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How do you calculate the time dilation effect experienced by a traveler traveling at a relatively low speed?

Specifically, how much time dilation would a traveller moving at $v=0.0007 c$ (speed of light) experience during a the time it would take (about 1 month) to travel from Earth to Jupiter (assuming straight line constant speed) when compared to the observer (on earth)? Would the difference (when the traveller returned and clocks were compared) be measured in minutes, hours, days, or weeks?

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I'm almost certain there is a duplicate question out there, but I can't quite find it.

Anyway, if observer one sees observer 2 moving away from her at a speed $v$, it is a consequence of special relativity that observer 1 will say that a a time that an event that should last a duration $t_{0}$ in observer 2's frame will take a time $t=\frac{t_{0}}{\sqrt{1-\left(\frac{v}{c}\right)^{2}}}$. Having this formula, it is just a matter of calculation. The minimum Earth-Jupiter distance is $5.89\times 10^{11}\,\,$m, and the maximum Earth-Jupiter distance is $9.69\times 10^{11}\,\,$m, we find that $t-t_{0}$ must lie between 0.69 and 1.13 seconds for the scenario you envision. (At least as long as we ignore general relativistic effects).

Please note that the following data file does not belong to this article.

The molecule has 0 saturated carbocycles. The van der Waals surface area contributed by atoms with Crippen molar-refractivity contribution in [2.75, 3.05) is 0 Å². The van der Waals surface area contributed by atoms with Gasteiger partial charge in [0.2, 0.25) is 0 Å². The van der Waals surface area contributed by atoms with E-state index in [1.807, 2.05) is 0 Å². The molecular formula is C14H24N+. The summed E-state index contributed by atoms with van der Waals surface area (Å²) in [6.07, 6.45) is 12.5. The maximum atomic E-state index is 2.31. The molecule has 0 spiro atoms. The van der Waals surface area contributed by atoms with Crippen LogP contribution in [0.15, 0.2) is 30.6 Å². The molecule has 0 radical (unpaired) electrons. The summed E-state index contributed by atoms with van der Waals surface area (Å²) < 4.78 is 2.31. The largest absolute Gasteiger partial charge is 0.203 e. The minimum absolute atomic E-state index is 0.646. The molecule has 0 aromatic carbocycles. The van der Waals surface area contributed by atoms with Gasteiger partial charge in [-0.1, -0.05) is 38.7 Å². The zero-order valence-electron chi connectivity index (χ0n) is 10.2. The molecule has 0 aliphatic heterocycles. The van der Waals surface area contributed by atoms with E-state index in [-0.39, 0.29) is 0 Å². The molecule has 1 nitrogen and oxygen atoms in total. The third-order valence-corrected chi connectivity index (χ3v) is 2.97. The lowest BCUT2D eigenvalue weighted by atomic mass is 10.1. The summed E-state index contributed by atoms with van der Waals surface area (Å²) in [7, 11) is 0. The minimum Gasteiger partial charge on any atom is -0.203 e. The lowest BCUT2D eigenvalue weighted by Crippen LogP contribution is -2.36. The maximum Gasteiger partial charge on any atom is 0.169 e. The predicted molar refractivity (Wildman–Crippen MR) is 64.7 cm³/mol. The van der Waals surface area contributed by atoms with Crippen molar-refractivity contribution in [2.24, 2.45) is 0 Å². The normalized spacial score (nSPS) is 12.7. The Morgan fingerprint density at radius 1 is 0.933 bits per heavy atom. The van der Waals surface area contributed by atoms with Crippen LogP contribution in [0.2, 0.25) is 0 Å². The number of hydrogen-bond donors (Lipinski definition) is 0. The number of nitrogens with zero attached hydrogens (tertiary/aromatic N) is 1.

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I got about half a second by the same calculation. Trip time = about a month. gamma -1 = 2.5*10^-7 –  Mark Eichenlaub Mar 1 '12 at 19:50
    
Yes, you're right. There was a data entry error in my spreadsheet. –  Jerry Schirmer Mar 1 '12 at 19:52
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This question basically boils down to "how do I calculate time dilation" which is surely on the site somewhere (and besides, it's a duplicate of every relativity book). But I think it's worth mentioning the fact that in the process of turning around for the return trip necessary to compare clocks, the acceleration will throw things off a little. –  David Z Mar 2 '12 at 6:38
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